Jan. 18, 2022


3 min read

Lesotho is cash-strapped

Lesotho is cash-strapped

Minister of Finance, Thabo Sophonea

Story highlights

    LDF troops in Mozambique could be withdrawn
    The mission was supposed to end in January but has been extended by 6 months

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MINISTER of Finance, Thabo Sophonea says Lesotho troops serving against insurgency in Cabo Delgado, Mozambique could be withdrawn because the state is cash-strapped and cannot afford to pay their incentives any further following the decision to extend the military operations in that war-torn country.

The mission was supposed to end in January this year but has since been extended by another six months by the Southern African Development Community (SADC) Summit held in Malawi last week.

Lesotho is among the SADC countries whose military personnel have been deployed to fight terrorism in Mozambique.    

Insurgents linked to the Islamic State have launched several offensives since October 2017 in Cabo Delgado, a coastal province rich in natural gas reserves and host to an estimated $US60 billion worth of international investment in gas projects.

“The government is operating on a very tight budget,” Mr Sophonea told Radio Lesotho on Monday.

“The Mozambique crisis was not budgeted for but our support to the country is a priority and urgent.”

He said supplies such as transport, food, military clothing, and medication to Lesotho troops in the trouble-torn Cabo Delgado region were expensive and were not sustainable for a further six-month period.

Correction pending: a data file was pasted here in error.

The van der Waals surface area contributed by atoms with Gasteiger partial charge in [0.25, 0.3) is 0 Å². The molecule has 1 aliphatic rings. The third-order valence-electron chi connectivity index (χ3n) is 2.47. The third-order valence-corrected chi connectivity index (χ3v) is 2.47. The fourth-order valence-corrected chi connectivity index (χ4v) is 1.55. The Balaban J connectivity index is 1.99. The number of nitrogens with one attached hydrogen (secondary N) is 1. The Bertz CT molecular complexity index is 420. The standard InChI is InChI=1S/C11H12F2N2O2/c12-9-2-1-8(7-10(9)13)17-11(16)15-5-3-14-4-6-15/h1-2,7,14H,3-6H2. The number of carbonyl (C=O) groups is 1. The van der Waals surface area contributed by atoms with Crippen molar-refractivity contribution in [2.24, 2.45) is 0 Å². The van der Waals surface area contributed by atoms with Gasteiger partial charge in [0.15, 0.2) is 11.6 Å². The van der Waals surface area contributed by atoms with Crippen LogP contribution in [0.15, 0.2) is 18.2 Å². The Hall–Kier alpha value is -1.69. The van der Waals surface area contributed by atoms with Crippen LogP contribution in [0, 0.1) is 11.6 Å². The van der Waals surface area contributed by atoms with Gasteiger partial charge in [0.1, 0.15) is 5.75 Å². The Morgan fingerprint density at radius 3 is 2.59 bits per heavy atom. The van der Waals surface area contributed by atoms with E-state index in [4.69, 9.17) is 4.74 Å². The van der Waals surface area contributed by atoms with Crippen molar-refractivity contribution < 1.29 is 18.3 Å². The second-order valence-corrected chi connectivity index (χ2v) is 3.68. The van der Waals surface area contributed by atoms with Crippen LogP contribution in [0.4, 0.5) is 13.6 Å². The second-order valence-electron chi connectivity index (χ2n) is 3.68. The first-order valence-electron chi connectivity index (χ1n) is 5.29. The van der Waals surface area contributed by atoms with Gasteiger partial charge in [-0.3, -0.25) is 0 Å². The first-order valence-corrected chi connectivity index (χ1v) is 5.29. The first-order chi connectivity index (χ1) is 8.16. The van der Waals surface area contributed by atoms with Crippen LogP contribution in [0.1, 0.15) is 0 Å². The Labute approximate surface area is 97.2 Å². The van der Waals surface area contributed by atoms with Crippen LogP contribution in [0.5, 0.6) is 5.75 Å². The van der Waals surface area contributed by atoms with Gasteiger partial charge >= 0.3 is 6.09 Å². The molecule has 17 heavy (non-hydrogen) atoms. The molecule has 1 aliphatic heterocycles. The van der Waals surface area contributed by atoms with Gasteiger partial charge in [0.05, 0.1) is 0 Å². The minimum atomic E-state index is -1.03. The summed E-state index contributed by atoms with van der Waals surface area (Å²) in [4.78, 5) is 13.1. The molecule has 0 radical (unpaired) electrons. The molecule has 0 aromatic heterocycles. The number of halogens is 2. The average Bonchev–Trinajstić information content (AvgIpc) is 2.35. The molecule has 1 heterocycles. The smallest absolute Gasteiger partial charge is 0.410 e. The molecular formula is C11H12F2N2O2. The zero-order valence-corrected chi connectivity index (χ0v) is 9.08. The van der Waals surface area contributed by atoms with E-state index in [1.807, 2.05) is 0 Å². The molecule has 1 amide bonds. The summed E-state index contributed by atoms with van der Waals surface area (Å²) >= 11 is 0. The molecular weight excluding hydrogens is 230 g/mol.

With the forthcoming Lesotho national elections, Mr Sophonea said the aircraft that was used for the mission in Mozambique could also be withdrawn to assist ferry ballot papers and personnel at home.

During the SADC Summit held in Malawi last week, he said Lesotho had expressed its budget and resource constraints but maintained that its support to Mozambique was unwavering.

“We assured the summit that we were fully behind Mozambique despite our cash needs,” Mr Sophonea said. “We didn’t want to be seen to be withdrawing from a crisis that could also befall us in the future.”

He said the summit had also agreed to downscale the military operations from level six of direct combat to the operational level five, where social workers, police and prison warders would then be engaged from the respective SADC member states to deal with transition and help residents most affected by the fighting.

“The six month period will be divided by two, in which the first three months will entail the usual military operations and the next three months will involve humanitarian assistance,” Mr Sophonea said.

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“The police will patrol the streets, the social workers will conduct counselling sessions and prison warders will deal with rehabilitation.”

Almost 800 000 people have been displaced by the ongoing insurgency in Cabo Delgado and Mr Sophonea said the SADC summit had expressed its condolences to the countries and families of the troops that died in Mozambique.

So far, of the 125 members of the Lesotho Defence Force, only Private Moalosi Khoale has died from natural causes and another soldier was injured while serving in that southern African country.

In many parts of Cabo Delgado, access to essential services such as healthcare and schooling is difficult and Mr Sophonea said torrential rains were also hindering the movement of the troops.

Apart from military personnel, he said SADC member countries were offering humanitarian aid from food to healthcare in order to address some of the basic needs for the displaced and local host communities.





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